Vancouver: Vancouver is a major port and Canada's third largest city. It is situated in the southwest of the province, overlooking the Burrard Inlet on the Pacific and backed by the Coastal Range of mountains. There are many beaches (all are public,) the most famous being Wreck Beach, near the university. Downtown Vancouver has the second largest Chinese quarter in North America, celebrated by the new Chinese Cultural Center. Gastown, the reconstructed old Center of Vancouver, is a pleasant array of cobblestone streets, cafés and shops. The traditions of the large German and Ukrainian populations are reflected in the proliferation of ethnic shops and restaurants there.
Of the several museums and galleries, most notable are the Centennial Museum, H. R. MacMillan Planetarium , University of British Columbia's Museum of Anthropology (housing excellent examples of northwest First Nation art and artifacts), Vancouver Art Gallery, Science World (including four galleries of hands-on exhibits) and the Maritime Museum .
More points of interest are Stanley Park, Vancouver Aquarium, the newly-opened Downtown Historic Railway, and the Grouse Mountain Skyride on the north shore. The latter offers views of the city and the fjords of the Pacific coast from 1211m (3974ft). Vancouver is also a comparatively young city with the large University of British Columbia campus. A visit to the extensive Botanical Gardens of the university is recommended.
During the summer Whistler, just north of Vancouver, is a delight for naturalists. In the winter, however, it is the most popular ski resort on the west coast offering an award-winning design with first-class hotels and restaurants. In addition to more than 100 varied ski runs covering two enormous mountains, it has facilities for golf, windsurfing, tennis, mountain biking, river rafting, horse back riding, hiking, gondola and chairlift rides, as well as shopping and cultural entertainment.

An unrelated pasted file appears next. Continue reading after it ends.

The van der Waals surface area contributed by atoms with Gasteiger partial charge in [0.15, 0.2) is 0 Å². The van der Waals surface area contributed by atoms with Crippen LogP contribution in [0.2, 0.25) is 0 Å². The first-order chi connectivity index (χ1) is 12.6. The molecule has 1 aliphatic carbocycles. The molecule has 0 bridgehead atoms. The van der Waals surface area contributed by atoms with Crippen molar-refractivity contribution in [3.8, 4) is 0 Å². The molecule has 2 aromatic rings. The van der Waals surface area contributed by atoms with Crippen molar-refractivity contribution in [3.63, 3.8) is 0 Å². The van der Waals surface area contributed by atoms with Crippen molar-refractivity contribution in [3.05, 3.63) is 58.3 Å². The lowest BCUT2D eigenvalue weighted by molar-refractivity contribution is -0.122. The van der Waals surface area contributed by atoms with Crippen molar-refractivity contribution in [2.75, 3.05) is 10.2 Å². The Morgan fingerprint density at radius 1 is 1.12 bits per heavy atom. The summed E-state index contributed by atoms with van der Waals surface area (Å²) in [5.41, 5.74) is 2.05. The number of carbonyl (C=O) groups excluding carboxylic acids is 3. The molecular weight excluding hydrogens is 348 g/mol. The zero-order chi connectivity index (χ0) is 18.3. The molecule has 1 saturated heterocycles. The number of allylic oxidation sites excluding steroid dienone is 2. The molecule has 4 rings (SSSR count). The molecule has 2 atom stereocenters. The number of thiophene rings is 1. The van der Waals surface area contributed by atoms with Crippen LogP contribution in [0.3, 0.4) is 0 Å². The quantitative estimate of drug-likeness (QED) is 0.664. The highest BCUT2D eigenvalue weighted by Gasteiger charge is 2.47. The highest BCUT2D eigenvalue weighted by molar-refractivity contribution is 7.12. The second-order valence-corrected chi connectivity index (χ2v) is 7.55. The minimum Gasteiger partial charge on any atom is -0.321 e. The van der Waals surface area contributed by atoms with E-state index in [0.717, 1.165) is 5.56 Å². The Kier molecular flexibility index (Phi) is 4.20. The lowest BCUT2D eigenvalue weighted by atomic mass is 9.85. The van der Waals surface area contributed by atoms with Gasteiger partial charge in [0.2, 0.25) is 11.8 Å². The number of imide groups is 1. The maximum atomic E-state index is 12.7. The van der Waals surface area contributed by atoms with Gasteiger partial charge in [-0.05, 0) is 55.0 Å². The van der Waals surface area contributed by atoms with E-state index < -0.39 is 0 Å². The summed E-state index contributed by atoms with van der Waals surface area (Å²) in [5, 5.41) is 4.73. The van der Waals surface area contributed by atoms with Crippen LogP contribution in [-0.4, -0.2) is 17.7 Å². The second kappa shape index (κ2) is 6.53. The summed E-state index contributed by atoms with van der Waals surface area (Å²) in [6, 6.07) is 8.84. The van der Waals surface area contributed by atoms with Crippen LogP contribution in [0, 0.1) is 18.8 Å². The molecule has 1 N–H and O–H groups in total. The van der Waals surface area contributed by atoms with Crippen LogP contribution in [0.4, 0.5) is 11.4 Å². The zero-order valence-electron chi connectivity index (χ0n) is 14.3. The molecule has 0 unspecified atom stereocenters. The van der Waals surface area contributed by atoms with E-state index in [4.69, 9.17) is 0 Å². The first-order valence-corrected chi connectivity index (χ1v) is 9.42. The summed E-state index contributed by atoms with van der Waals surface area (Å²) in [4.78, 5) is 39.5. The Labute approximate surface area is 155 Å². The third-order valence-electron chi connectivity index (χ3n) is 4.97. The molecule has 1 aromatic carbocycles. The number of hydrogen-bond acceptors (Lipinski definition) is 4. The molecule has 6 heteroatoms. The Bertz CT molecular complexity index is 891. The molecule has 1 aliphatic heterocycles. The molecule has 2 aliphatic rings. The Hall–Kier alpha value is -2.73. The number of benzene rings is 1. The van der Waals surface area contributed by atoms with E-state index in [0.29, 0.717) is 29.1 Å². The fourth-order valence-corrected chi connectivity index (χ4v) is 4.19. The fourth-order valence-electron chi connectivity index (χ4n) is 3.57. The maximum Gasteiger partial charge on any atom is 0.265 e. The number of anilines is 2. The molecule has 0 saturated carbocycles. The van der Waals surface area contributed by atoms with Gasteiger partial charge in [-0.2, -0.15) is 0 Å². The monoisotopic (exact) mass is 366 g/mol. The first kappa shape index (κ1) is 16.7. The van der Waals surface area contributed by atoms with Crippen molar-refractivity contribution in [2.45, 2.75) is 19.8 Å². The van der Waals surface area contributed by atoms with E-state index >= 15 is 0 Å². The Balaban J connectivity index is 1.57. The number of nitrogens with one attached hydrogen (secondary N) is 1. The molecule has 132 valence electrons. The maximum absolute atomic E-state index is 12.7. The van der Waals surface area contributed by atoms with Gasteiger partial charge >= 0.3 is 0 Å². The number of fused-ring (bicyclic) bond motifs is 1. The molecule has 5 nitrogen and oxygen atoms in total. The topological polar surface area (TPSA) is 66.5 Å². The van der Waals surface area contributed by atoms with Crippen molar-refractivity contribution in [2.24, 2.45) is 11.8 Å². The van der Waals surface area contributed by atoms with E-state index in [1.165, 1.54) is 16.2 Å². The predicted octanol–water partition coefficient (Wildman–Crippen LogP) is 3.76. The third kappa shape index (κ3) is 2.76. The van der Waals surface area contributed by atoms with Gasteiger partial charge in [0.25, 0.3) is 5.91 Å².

Ferries to Vancouver Island pass through the spectacular Gulf Islands. A variety of tours and charter boats are available for island-hopping excursions.
In the east of the province, high in the Rocky Mountains, the huge wilderness areas of Yoho, Kootenay and Glacier National Parks. Here, hiking, angling and rafting trips as well as excellent winter sports facilities are in available. Nearby are the hot-spring resorts of Radium and Fairmont along with the Fort Steel Heritage Park, which celebrates the rich Canadian history of pioneer days. North of the rich angling and ranching country of the Cariboo Chilcotin Coast lay vast tracts of untamed lakes, forest and wilderness stretching to the border with the Yukon and Northwest Territories. Some sporting resorts in this area are accessible only by air. Queen Charlotte Islands, reached by ferry from Prince Rupert in the far northwest, is an adventurous side-trip with good fishing opportunities. Another good wilderness route is the Alaska Highway , running through Prince George, Dawson Creek and Fort St John in the northeast. This former fur-trading trail gives good access to the provincial parks of Stone Mountain and Muncho Lake , which provide basic amenities for striking out into this rugged terrain. Both the scenery and the sporting opportunities en route are excellent.